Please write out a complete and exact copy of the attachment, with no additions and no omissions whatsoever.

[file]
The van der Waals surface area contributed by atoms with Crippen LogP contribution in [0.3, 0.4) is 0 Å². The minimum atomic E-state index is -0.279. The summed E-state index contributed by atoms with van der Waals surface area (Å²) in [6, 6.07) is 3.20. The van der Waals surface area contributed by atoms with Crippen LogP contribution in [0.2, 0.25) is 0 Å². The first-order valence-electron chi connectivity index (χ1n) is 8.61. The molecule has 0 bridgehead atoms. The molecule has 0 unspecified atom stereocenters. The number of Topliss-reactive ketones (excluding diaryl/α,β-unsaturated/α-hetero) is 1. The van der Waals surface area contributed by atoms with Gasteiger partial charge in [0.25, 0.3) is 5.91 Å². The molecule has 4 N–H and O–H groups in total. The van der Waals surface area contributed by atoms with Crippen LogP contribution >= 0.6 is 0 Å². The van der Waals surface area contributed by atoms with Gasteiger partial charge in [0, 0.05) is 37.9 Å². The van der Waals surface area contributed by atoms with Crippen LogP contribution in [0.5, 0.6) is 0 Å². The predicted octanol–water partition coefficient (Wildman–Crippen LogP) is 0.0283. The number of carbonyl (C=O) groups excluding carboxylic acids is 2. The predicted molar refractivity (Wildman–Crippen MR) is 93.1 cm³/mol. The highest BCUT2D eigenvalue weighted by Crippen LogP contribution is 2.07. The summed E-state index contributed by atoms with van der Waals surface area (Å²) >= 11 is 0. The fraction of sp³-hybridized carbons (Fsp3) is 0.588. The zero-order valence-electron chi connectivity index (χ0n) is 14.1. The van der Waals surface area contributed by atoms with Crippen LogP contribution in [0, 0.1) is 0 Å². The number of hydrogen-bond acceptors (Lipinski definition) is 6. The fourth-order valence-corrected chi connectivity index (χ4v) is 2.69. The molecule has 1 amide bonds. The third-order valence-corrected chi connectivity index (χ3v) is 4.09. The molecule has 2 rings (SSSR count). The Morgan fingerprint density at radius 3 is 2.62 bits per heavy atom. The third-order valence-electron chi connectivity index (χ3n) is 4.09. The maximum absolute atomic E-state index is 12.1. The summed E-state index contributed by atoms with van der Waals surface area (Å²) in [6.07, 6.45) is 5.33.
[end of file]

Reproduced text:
The van der Waals surface area contributed by atoms with Crippen LogP contribution in [0.3, 0.4) is 0 Å². The minimum atomic E-state index is -0.279. The summed E-state index contributed by atoms with van der Waals surface area (Å²) in [6, 6.07) is 3.20. The van der Waals surface area contributed by atoms with Crippen LogP contribution in [0.2, 0.25) is 0 Å². The first-order valence-electron chi connectivity index (χ1n) is 8.61. The molecule has 0 bridgehead atoms. The molecule has 0 unspecified atom stereocenters. The number of Topliss-reactive ketones (excluding diaryl/α,β-unsaturated/α-hetero) is 1. The van der Waals surface area contributed by atoms with Gasteiger partial charge in [0.25, 0.3) is 5.91 Å². The molecule has 4 N–H and O–H groups in total. The van der Waals surface area contributed by atoms with Crippen LogP contribution >= 0.6 is 0 Å². The van der Waals surface area contributed by atoms with Gasteiger partial charge in [0, 0.05) is 37.9 Å². The van der Waals surface area contributed by atoms with Crippen LogP contribution in [0.5, 0.6) is 0 Å². The predicted octanol–water partition coefficient (Wildman–Crippen LogP) is 0.0283. The number of carbonyl (C=O) groups excluding carboxylic acids is 2. The predicted molar refractivity (Wildman–Crippen MR) is 93.1 cm³/mol. The highest BCUT2D eigenvalue weighted by Crippen LogP contribution is 2.07. The summed E-state index contributed by atoms with van der Waals surface area (Å²) >= 11 is 0. The fraction of sp³-hybridized carbons (Fsp3) is 0.588. The zero-order valence-electron chi connectivity index (χ0n) is 14.1. The van der Waals surface area contributed by atoms with Crippen LogP contribution in [0, 0.1) is 0 Å². The number of hydrogen-bond acceptors (Lipinski definition) is 6. The fourth-order valence-corrected chi connectivity index (χ4v) is 2.69. The molecule has 1 amide bonds. The third-order valence-corrected chi connectivity index (χ3v) is 4.09. The molecule has 2 rings (SSSR count). The Morgan fingerprint density at radius 3 is 2.62 bits per heavy atom. The third-order valence-electron chi connectivity index (χ3n) is 4.09. The maximum absolute atomic E-state index is 12.1. The summed E-state index contributed by atoms with van der Waals surface area (Å²) in [6.07, 6.45) is 5.33.